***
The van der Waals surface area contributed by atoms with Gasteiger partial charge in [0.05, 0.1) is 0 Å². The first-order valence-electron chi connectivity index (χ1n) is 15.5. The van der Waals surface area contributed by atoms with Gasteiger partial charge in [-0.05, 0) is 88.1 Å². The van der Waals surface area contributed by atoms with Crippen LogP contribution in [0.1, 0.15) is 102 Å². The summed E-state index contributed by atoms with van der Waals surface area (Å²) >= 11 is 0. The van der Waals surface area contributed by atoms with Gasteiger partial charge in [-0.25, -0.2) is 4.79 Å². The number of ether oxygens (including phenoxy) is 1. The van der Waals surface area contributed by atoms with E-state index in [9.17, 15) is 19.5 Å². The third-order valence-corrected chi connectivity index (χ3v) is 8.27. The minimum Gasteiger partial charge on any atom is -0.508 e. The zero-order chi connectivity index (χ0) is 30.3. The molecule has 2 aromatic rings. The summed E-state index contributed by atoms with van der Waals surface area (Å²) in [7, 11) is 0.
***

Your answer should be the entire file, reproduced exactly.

The van der Waals surface area contributed by atoms with Gasteiger partial charge in [0.05, 0.1) is 0 Å². The first-order valence-electron chi connectivity index (χ1n) is 15.5. The van der Waals surface area contributed by atoms with Gasteiger partial charge in [-0.05, 0) is 88.1 Å². The van der Waals surface area contributed by atoms with Crippen LogP contribution in [0.1, 0.15) is 102 Å². The summed E-state index contributed by atoms with van der Waals surface area (Å²) >= 11 is 0. The van der Waals surface area contributed by atoms with Gasteiger partial charge in [-0.25, -0.2) is 4.79 Å². The number of ether oxygens (including phenoxy) is 1. The van der Waals surface area contributed by atoms with E-state index in [9.17, 15) is 19.5 Å². The third-order valence-corrected chi connectivity index (χ3v) is 8.27. The minimum Gasteiger partial charge on any atom is -0.508 e. The zero-order chi connectivity index (χ0) is 30.3. The molecule has 2 aromatic rings. The summed E-state index contributed by atoms with van der Waals surface area (Å²) in [7, 11) is 0.